Last edited by UALflyer on Tue Dec 12, 2017 10:30 am, edited 1 time in total.

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Re: 2018 FEHB HDHP Recommendations

Post by UALflyer » Tue Dec 12, 2017 10:11 am

grabiner wrote:
Fri Nov 17, 2017 11:43 pm
as long as you won't be deterred from seeking necessary care due to the potential bills
This is an absolutely enormous issue for the HDHP's. If you break a leg, of course you'll seek medical care regardless of whether you have an HDHP, but there are quite a few serious and even deadly medical conditions out there that do not manifest themselves in an obvious way, and even the healthiest people can end up with them. With an HDHP, no matter how you slice it, you are spending your own money until you hit the deductible, so you have a very powerful financial incentive to abstain from medical care for conditions that you do not consider to be serious. If you are wrong, the repercussions can be quite serious. Many of those who pick the HDHP fail to give appropriate weight to the above issue by convincing themselves that it'll have no impact on their decision to seek care, whereas the reality tends to be very different.

When you combine it with the fact that, as I showed above, a standard GEHA PPO can actually be cheaper, there are plenty of rather compelling arguments against the HDHP. It does very much depend on your overall situation, but neither plan is a slam dunk.

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Re: 2018 FEHB HDHP Recommendations

Post by grabiner » Tue Dec 12, 2017 10:32 pm

UALflyer wrote:
Tue Dec 12, 2017 9:45 am
grabiner wrote:
Fri Nov 17, 2017 11:43 pm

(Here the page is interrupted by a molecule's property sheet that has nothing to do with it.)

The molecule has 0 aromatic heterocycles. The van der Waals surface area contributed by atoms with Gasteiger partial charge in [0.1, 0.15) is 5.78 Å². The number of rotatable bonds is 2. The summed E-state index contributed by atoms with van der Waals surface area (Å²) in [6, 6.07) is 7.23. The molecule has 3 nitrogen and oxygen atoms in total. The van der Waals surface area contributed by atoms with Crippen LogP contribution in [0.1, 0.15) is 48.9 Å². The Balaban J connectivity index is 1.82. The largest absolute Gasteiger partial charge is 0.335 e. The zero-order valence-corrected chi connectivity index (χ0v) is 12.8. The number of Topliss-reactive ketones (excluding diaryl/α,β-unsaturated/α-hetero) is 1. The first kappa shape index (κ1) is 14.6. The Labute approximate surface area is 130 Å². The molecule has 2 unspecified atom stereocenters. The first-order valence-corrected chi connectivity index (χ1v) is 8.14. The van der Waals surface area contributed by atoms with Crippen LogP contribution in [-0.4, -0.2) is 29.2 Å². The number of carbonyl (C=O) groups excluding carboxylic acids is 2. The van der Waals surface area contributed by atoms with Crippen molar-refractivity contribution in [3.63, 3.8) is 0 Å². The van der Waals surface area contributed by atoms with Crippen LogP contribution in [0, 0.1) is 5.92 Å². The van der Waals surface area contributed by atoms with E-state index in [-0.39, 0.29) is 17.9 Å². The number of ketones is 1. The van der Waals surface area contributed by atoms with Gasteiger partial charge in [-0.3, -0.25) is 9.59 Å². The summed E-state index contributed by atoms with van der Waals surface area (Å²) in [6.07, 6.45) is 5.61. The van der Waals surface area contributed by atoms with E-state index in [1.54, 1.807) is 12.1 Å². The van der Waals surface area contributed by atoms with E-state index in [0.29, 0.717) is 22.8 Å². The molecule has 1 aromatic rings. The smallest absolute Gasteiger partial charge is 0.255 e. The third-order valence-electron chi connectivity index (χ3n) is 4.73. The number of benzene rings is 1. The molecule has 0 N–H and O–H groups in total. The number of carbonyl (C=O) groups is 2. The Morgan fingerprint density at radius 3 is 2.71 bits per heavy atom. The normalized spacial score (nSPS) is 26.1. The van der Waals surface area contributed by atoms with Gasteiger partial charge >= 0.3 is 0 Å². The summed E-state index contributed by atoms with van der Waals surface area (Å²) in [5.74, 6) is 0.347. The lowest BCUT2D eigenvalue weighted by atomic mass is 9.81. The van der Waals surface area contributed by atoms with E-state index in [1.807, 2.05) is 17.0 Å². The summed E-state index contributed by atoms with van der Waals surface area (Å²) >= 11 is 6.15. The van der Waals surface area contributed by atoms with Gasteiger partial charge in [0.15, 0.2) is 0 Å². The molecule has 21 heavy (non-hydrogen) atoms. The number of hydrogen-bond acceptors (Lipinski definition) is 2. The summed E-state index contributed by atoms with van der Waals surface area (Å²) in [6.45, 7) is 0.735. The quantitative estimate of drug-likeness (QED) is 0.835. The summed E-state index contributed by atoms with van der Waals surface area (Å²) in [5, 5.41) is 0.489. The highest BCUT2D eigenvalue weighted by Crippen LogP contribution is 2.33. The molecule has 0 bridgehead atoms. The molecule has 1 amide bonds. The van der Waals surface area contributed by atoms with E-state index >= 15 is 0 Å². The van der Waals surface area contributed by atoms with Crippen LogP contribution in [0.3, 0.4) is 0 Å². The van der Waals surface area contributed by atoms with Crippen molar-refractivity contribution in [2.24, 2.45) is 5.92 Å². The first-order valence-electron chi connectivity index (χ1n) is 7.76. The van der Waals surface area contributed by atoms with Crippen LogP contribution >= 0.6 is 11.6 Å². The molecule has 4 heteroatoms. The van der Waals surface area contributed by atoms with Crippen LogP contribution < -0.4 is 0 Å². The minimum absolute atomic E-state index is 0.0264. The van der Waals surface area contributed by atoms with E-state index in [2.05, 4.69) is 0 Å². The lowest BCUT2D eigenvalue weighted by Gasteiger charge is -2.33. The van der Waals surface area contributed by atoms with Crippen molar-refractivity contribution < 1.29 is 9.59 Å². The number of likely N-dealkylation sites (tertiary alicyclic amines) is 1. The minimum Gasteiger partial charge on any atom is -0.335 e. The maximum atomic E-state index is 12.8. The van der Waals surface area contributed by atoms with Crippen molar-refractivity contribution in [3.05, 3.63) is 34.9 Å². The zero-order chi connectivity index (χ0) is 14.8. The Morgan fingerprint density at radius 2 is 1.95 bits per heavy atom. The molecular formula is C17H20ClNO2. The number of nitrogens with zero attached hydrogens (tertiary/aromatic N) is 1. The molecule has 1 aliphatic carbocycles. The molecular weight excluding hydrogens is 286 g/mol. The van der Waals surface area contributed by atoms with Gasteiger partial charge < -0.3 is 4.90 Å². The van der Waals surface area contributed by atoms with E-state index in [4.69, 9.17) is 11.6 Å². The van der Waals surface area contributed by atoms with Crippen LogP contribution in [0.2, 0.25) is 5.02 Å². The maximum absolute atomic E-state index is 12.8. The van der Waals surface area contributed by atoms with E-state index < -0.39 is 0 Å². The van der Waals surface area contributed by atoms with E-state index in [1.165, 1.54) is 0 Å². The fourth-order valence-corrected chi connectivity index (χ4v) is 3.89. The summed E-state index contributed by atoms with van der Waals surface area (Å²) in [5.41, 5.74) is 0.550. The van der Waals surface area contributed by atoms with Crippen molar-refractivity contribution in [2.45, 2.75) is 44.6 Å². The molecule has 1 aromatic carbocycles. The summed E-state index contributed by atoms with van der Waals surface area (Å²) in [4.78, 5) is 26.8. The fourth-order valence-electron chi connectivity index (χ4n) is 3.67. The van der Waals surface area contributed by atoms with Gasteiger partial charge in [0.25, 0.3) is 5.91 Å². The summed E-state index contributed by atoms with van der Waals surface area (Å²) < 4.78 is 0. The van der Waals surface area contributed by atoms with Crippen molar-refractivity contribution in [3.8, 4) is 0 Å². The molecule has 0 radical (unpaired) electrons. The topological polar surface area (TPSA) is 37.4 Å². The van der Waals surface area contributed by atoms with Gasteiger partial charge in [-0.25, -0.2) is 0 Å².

I am giving a presentation to the DC Bogleheads on a related topic, so I redid my comparisons for FEHB HDHPs versus conventional, and the HDHP is almost a guaranteed winner (as long as you won't be deterred from seeking necessary care due to the potential bills). I use GEHA in this comparison, as it is a popular HDHP available nationwide, but the numbers should be similar for other plans.

For my example, I assume a 25% federal and 5.75% VA tax bracket (since many DC Bogleheads live in VA; the state tax advantage is even greater in MD and DC). This is a 29.31% overall tax rate. I am ignoring the effect of payroll deduction on Social Security taxes, because this is close to break-even; you lose about as much future value in Social Security taxes as you save in payments.

For a family, the standard plan costs $3378, which is $2388 after tax.

The HDHP costs $3556, which is $2514 after tax. But the plan contributes $1500 to your HSA, which is free money, and you contribute another $5400, for a $1583 tax savings (compared, say, to contributing it to your Roth TSP, which would also grow tax-free), so the day-one cost is -$569, a difference of $2957.

So, if you use the entire $3000 deductible of the HDHP, you still come out ahead if your medical costs with the conventional plan would be more than $43.
There are several big problems with your analysis, as the HDHP is not a bad choice and can certainly end up being cheaper, but is not even close to being an almost guaranteed winner.

If you elect a family HDHP with GEHA and then spend $3,000 on non-preventative medical care (of which $1,500 would be covered under GEHA's passthrough contribution to the HDHP), if you assume the same 29.31% tax rate, your annual cost of the plan is now $2,514 in after tax premiums, plus $1,060 in net after tax copays, for a grand total of $3,574.
What you miss here is that you get the value of the HSA contribution whether you use it this year or not. You have this $3574, but you also have the tax savings on an additional $3900, which is another $1143, so your net cost is $2433.

That $1143 is a gain even though it isn't used this year. You have $3900 growing tax-free for medical expenses in the future, which you will likely spend in retirement if you don't need it now. If you contributed to your Roth TSP instead, you would get tax-free growth but would only be able to contribute $2757 for the same out-of-pocket cost. (Alternatively, if you contributed $3900 to your traditional TSP, you would pay the same $2757 out of pocket but would pay taxes upon withdrawal.)